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simple script always has syntax error


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hi. im not a scripter, and can only work with scripts when they have instructions in them. i have an acquaintance who gave me this script for a build im doing that has an owl in it that i wanted to hoot every 40 seconds, but i wanted the customers to be able to touch the owl to turn the sound on/off. turning it on would play the sound every 40 seconds. 

so he sends me this script to fill out but it doesnt work. it always says syntax error(2, 0) right before "default"

first thing i did was show him how i filled in the times and names and i was told it was correct and that i should relog. 

i relogged and it still does the same thing. this is the script i was given after i filled in the information, if anyone knows why it wont work i could really use the help! thank you.

float interval = 40
//put your time after interval
default
{
    touch_start(integer total_number)
   
    {
      llPlaySound("Owl", 1);        
       //put sound file name between quotes
       llSetTimerEvent(interval);
        
    }
 
timer(40)
//put time between parenthesis 
    {
        llPlaySound("Owl", 1);
//put sound file name between between quotes        
    }
}

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yes, the owl file was inside. yes left click was not doing anything. i was told i had to "run" the script, which i did, and it works. it just doesnt shut off when u touch it lol. good enough though, thank you

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float interval = 40; //put your time after interval
integer switch;

default {
    touch_start(integer total_number) {
        if (switch = !switch) llSetTimerEvent(.1);
        else llSetTimerEvent(.0);
    }
 
    timer() {
        llPlaySound("Owl", 1); //put sound file name between between quotes        
        llSetTimerEvent(interval);
    }
}

Try this.

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This is a good illustration of the basic paradigm of LSL: a state machine. The owl has two states: hooting and silent. In each state, it's response to being touched and its response to the timer going off are different. Using states rather than a switch variable, you get a very simple set of event handlers in each state:

float interval = 40.0; // how often the sound is triggered
string hoot = "Owl";   // name of the sound in the object

default
{
    state_entry()
    {
        // you could do something here to let the user customize
        state hooting;
    }
}

hooting 
{
    state_entry()
    {
        llPlaySound(hoot, 1); // make it clear what state we're in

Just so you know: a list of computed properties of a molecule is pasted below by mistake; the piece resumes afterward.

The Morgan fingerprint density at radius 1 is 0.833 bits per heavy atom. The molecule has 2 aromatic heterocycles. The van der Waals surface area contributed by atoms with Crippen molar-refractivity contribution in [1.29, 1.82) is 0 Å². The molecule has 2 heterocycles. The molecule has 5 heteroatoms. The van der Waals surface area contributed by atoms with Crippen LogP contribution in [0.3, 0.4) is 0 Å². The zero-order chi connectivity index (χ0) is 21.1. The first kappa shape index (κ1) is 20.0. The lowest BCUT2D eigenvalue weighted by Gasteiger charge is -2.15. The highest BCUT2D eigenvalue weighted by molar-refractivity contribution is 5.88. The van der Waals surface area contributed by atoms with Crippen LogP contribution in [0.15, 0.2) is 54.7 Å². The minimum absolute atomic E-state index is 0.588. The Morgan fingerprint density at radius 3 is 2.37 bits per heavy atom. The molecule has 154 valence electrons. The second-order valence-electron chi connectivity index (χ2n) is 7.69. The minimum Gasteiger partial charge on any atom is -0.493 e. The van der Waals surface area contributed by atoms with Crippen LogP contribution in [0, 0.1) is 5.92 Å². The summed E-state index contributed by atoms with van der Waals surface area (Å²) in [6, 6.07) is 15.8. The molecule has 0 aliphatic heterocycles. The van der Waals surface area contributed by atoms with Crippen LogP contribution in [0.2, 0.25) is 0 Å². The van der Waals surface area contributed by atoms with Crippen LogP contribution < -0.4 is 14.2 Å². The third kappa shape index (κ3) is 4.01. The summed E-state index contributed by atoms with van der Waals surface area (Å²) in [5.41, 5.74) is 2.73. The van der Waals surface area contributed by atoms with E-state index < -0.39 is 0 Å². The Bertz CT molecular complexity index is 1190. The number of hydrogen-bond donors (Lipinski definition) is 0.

llSetTimerEvent(interval);
    }

    timer()
    {
        llPlaySound(hoot, 1);
        // you could call llSetTimerEvent here to introduce some randomness
    }

    touch_start(integer total_number)
    {
        state silent;
    }
}

silent
{
    state_entry()
    {
        llSetTimerEvent(0.0); // no need for the timer so stop it
    }

    // note that there is no timer() event handler

    touch_start(integer total_number)
    {
        state hooting;
    }

}
    

 

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6 hours ago, Oz Linden said:

Using states rather than a switch variable, you get a very simple set of event handlers in each state:

You also consume more memory using states instead of using simple global integer checks to do the same thing.

State switching is at least good for culling most queued events, though.

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Yeah, I wonder if there are "externalities" completely invisible to scripters that would favor moving the script to a state ("silent") without a timer() event handler, as opposed to simply calling llSetTimerEvent() to stop those events from ever occurring. As @Lucia Nightfire notes, we see the opposite incentive: save a little memory by using fewer states and less code overall, but for all we know that may not reflect the overhead of what the scheduler and event dispatcher does behind the scenes.

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21 hours ago, Oz Linden said:

 


float interval = 40.0; // how often the sound is triggered
string hoot = "Owl";   // name of the sound in the object

default
{
    state_entry()
    {
        // you could do something here to let the user customize
        state hooting;
    }
}

hooting 
{
    state_entry()
    {
        llPlaySound(hoot, 1); // make it clear what state we're in
        llSetTimerEvent(interval);
    }

    timer()
    {
        llPlaySound(hoot, 1);
        // you could call llSetTimerEvent here to introduce some randomness
    }

    touch_start(integer total_number)
    {
        state silent;
    }
}

silent
{
    state_entry()
    {
        llSetTimerEvent(0.0); // no need for the timer so stop it
    }

    // note that there is no timer() event handler

    touch_start(integer total_number)
    {
        state hooting;
    }

}
    

or to keep the timer code together
 

hooting
{
   state entry
   {
      llPlaySound ...
      llSetTimerEvent(interval);
   }
   
   timer()
   {
      llPlaySound ...
   }

   touch_start(...)
   {
      state silent;
   }
   
   state_exit()
   {
      llSetTimerEvent(0.0);
   }
}

silent
{
   touch_start(...)
   {
      state hooting;
   }
}

 

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